Update: The story around the classification of Outlast 2 in Australia has taken another turn, with Red Barrels Studio claiming that the version of the game submitted to the Classification board was never intended for public consumption.
In a statement released today, Red Barrels said that the build that troubled the Australian Classification Board contained "a video file for reference taken from an Alpha version of the game." That video file was not supposed to be included, the studio said, and what it depicted "was not representative of the final game."
"In the second submission, the same game code was submitted, with a video file reflecting the final game content. The game was then approved for release with an R18+ rating. There will be only one version of Outlast 2 available worldwide."
Red Barrels' statement offered no further detail on the exact content of the video file, but the clear implication is that the Australian Classification Board's initial decision was based on content that shouldn't have been submitted in the first place.
Original Story: In a remarkably rare turn of events, the classification board of Australia has decided to give a rating to a game it previously deemed unfit for release.
Outlast 2, Red Barrels' forthcoming first-person survivial horror sequel, was originally refused classification not only for its violence but also one particular scene that contained implications of sexual violence.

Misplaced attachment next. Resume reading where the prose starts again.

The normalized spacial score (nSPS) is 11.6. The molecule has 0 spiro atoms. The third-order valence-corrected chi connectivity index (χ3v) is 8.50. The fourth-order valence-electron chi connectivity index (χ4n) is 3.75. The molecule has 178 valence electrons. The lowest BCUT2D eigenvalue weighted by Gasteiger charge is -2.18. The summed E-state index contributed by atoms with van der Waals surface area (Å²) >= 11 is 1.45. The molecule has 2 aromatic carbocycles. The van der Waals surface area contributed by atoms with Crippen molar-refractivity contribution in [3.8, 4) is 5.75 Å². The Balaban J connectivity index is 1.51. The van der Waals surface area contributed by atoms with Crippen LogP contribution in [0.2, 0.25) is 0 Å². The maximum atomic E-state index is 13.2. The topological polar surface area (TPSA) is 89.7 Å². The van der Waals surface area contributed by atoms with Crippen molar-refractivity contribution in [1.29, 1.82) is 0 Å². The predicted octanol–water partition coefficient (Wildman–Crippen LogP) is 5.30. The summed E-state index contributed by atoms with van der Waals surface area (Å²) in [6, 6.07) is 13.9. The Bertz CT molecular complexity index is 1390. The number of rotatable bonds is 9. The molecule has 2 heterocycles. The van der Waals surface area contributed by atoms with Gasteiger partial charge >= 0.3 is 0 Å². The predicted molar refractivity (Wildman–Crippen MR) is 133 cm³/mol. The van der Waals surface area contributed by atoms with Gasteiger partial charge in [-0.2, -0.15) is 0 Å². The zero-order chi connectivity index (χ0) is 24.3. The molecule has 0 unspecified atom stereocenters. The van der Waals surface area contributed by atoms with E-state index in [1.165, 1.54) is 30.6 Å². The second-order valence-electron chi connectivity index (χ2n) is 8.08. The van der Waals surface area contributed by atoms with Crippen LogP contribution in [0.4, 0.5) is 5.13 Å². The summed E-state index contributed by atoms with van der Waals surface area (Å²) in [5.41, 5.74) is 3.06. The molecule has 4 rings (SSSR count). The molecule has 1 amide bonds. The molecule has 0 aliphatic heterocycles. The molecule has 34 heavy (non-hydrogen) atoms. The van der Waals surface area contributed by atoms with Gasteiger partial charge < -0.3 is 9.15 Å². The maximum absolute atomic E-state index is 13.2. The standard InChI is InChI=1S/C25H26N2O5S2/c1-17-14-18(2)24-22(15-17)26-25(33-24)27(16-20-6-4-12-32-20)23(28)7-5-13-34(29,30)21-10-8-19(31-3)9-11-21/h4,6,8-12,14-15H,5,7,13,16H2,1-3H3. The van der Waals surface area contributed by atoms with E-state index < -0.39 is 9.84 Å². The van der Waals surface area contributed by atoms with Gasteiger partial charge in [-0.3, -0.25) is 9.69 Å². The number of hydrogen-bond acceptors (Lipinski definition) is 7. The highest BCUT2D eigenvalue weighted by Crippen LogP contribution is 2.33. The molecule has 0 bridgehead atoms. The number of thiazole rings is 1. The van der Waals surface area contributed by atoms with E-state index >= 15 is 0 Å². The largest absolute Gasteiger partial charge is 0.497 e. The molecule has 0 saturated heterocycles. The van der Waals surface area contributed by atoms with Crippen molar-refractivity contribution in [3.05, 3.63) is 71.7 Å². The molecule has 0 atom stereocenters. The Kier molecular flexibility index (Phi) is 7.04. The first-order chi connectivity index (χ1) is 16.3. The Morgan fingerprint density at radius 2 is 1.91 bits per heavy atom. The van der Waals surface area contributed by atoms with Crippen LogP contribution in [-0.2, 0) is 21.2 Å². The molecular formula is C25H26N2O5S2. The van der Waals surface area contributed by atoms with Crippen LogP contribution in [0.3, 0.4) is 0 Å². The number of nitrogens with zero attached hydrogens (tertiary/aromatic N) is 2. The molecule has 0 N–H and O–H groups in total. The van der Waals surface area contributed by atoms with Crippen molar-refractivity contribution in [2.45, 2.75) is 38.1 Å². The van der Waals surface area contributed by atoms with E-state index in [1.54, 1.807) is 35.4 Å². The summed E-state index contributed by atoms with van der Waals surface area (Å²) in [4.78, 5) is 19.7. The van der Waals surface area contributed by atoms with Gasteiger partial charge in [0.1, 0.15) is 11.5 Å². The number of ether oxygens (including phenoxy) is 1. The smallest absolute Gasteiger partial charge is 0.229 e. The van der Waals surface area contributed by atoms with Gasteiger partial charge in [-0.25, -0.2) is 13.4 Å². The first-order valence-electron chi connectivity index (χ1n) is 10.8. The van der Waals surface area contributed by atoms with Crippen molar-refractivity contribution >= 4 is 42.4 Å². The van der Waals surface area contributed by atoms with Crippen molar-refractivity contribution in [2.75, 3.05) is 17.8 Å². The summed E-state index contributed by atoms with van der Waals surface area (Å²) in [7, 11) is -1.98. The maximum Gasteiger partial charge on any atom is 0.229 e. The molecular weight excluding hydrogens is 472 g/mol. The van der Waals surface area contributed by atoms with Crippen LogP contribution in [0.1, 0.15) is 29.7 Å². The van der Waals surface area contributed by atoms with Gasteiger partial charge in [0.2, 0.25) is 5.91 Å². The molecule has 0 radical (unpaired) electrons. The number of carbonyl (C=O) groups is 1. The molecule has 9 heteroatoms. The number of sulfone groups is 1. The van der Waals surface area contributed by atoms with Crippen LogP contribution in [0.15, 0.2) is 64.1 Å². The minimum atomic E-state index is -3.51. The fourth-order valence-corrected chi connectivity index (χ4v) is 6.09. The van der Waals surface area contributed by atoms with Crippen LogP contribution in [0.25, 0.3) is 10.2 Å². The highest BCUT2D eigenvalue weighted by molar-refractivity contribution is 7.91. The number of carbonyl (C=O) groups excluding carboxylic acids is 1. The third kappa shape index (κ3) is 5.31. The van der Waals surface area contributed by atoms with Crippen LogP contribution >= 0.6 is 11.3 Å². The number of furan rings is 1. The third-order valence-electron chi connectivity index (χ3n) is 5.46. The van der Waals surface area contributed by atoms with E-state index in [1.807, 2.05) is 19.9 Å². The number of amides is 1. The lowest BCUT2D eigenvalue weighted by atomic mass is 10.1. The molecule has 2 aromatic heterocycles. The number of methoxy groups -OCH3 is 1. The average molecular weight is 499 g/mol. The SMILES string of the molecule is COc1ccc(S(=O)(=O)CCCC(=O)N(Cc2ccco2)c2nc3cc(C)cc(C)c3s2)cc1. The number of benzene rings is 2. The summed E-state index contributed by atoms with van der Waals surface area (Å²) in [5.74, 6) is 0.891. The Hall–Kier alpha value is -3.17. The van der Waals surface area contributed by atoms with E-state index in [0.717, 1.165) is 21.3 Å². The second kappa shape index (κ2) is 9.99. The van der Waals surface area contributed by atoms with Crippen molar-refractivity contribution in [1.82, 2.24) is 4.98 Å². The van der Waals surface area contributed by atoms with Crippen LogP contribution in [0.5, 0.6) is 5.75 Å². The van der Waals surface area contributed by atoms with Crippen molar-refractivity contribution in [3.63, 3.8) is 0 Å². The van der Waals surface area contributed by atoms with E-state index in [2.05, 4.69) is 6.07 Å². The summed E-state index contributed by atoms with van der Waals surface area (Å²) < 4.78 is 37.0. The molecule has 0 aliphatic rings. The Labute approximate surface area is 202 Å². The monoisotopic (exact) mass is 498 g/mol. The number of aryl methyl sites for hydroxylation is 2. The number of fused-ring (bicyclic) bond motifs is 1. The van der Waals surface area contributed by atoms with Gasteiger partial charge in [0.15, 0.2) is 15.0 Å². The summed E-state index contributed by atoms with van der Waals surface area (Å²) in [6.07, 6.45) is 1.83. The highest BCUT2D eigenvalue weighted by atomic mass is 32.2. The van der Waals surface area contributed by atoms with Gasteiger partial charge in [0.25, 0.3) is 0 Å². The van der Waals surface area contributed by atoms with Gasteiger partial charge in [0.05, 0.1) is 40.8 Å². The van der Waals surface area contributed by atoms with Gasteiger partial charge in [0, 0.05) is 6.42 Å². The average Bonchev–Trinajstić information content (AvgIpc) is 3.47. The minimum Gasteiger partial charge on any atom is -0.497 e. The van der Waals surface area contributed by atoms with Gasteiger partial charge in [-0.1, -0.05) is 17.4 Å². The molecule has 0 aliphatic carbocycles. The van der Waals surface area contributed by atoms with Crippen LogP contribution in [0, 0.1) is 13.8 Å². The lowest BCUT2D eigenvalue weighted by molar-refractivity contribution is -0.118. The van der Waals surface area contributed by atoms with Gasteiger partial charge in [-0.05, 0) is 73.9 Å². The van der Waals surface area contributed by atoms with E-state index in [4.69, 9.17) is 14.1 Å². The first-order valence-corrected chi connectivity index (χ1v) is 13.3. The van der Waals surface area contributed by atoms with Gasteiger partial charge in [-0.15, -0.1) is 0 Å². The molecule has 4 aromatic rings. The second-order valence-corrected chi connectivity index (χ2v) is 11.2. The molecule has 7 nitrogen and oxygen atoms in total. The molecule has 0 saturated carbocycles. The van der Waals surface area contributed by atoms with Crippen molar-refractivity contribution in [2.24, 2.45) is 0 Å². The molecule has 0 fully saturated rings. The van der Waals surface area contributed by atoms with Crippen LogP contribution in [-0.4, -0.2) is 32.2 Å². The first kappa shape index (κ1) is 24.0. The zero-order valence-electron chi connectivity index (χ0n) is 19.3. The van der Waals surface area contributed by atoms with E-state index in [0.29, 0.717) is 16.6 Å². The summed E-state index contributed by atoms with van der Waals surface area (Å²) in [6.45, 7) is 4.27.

However, local games site Press Start has revealed that the Australian Classification Board has since reviewed the game again and is allowing it to be released on April 26th with a rating of R18+.
A statement from the developer also confirms that no changes have been made to the game, nor has an Australia-only version been produced.
"There will be only one version of Outlast 2 available worldwide," the studio said.
The classification warns that the game will have 'High Impact' with its themes, violence and sex, alon with strong language, nudity and moderate references to drug use.
It's no secret that the Australian Classification Board can be strict when it comes to the content of video games, with several violent or explicit titles banned from release over the years - even the after the creation of the R18+ rating back in 2011.
The decision to deny Outlast 2 a rating prompted a debate across the nation - even politicians became involved, with one senator urging censors to "leave gamers alone". Clearly, some of these messages have been heard and it will be interesting to see whether the Board is more lenient with its classifications going forwards.